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State Agrees to Permanently Block Law Restricting Marijuana Magazines

June 10, 2013

Law’s defeat is a victory for First Amendment rights of booksellers, newsstands and their patrons

DENVER – The State of Colorado joined plaintiffs’ attorneys today in asking a federal judge to declare Colorado’s restrictions on marijuana-related magazines unconstitutional and to enter a permanent order blocking their implementation and enforcement.

The joint filing, signed today by both the Attorney General and the bookstores, newsstands and magazine publishers who opposed the restrictions, stipulates that requiring magazines “focusing” on marijuana to be sold from behind the counter violates the First Amendment and the Colorado Constitution.

“We believed strongly that this law violated the First Amendment rights of our customers and feel vindicated by the government agreeing that it is unconstitutional,” said Joyce Meskis of Tattered Cover Book Store, the lead plaintiff in the suit. “The agreement today confirms that the state cannot prosecute booksellers for giving their customers access to material that is fully protected by the Constitution simply because the legislature does not agree with the message.”

A temporary emergency rule issued by the state Department of Revenue on Wednesday had halted implementation of the restrictions, but did not permanently resolve the suit. Today’s filing, once Federal District Judge Richard Matsch signs the order, will ensure once and for all that the restrictions cannot be enforced.

“We commend the state for agreeing to stop this suppression of ideas before it started,” said Mark Silverstein ACLU of Colorado Legal Director. “All people have the right to read and share their ideas free of government interference.”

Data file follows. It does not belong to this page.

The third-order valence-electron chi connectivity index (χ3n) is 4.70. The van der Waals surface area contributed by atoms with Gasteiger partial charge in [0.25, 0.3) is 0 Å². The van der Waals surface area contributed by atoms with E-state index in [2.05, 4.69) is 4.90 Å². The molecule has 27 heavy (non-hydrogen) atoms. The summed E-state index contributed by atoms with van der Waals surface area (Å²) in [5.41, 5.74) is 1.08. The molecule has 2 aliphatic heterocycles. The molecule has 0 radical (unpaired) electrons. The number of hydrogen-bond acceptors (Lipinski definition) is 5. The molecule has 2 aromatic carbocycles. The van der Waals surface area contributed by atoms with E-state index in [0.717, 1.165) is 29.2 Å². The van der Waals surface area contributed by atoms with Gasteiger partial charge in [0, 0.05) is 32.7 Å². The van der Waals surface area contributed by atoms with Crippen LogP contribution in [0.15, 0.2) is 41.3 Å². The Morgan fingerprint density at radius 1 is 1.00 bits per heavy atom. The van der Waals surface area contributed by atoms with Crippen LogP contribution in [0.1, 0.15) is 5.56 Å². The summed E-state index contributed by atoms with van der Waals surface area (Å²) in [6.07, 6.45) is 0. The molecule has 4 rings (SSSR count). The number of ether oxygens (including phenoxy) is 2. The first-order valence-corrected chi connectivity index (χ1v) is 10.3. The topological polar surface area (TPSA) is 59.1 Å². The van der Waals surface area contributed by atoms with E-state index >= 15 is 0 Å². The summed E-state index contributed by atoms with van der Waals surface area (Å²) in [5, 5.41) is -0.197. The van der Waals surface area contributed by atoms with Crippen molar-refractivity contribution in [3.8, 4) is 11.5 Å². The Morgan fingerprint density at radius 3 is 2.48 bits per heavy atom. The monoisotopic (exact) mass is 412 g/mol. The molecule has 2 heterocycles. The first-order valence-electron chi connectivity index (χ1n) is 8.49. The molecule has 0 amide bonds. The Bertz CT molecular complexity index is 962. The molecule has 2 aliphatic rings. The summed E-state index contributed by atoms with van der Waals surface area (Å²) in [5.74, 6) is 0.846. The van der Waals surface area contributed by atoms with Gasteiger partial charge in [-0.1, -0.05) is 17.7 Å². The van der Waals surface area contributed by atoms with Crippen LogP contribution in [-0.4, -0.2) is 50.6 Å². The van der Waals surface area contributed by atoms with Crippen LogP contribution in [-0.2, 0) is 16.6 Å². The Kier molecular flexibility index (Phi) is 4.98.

“This is another important victory for the free speech rights of readers and retailers in Colorado,” said David Horowitz, Executive Director of Media Coalition. “We hope it will remind the legislators in Colorado and all states that they must respect the First Amendment when drafting legislation.”

The lawsuit, Tattered Cover v. Brohl, was filed earlier this week by ACLU of Colorado and Media Coalition, Inc. on behalf of the plaintiffs Tattered Cover Book Store, Boulder Book Store, Magpies Newsstand in Durango, Book Train in Glenwood Springs, Woody’s Newsstand in Greeley, Al’s Newsstand in Ft. Collins, American Booksellers Foundation for Free Expression, and Mountains and Plains Independent Booksellers Association. On Friday it was consolidated with Trans-High Corporation v. Colorado a suit brought by magazine publishers.

The parties in the bookstore and newsstand case were represented by Media Coalition general counsel Michael Bamberger and Richard Zuckerman of the New York office of Dentons US LLP, and by ACLU lawyers Silverstein, Staff Attorney Sara Rich, and ACLU Cooperating Attorneys Chris Beall, Steven Zansberg, and Tom Kelley of Levine Sullivan Koch and Schulz LLP.


Read more about the case here.


Access the complaint here.



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